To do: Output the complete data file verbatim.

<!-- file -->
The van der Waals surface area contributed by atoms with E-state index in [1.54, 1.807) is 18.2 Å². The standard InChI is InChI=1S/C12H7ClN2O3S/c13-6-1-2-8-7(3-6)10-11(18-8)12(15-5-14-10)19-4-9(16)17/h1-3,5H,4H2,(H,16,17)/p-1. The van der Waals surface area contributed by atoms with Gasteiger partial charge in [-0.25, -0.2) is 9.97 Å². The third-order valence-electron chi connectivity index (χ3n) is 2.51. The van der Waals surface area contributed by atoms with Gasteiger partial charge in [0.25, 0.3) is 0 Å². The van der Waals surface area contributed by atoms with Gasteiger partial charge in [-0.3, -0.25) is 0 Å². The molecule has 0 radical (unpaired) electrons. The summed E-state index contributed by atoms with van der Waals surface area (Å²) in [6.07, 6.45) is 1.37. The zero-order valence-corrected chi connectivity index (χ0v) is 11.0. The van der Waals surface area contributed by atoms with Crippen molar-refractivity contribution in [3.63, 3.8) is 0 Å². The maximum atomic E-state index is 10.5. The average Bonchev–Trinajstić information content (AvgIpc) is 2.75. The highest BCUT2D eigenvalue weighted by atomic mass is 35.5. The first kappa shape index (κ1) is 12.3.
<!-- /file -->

The van der Waals surface area contributed by atoms with E-state index in [1.54, 1.807) is 18.2 Å². The standard InChI is InChI=1S/C12H7ClN2O3S/c13-6-1-2-8-7(3-6)10-11(18-8)12(15-5-14-10)19-4-9(16)17/h1-3,5H,4H2,(H,16,17)/p-1. The van der Waals surface area contributed by atoms with Gasteiger partial charge in [-0.25, -0.2) is 9.97 Å². The third-order valence-electron chi connectivity index (χ3n) is 2.51. The van der Waals surface area contributed by atoms with Gasteiger partial charge in [0.25, 0.3) is 0 Å². The van der Waals surface area contributed by atoms with Gasteiger partial charge in [-0.3, -0.25) is 0 Å². The molecule has 0 radical (unpaired) electrons. The summed E-state index contributed by atoms with van der Waals surface area (Å²) in [6.07, 6.45) is 1.37. The zero-order valence-corrected chi connectivity index (χ0v) is 11.0. The van der Waals surface area contributed by atoms with Crippen molar-refractivity contribution in [3.63, 3.8) is 0 Å². The maximum atomic E-state index is 10.5. The average Bonchev–Trinajstić information content (AvgIpc) is 2.75. The highest BCUT2D eigenvalue weighted by atomic mass is 35.5. The first kappa shape index (κ1) is 12.3.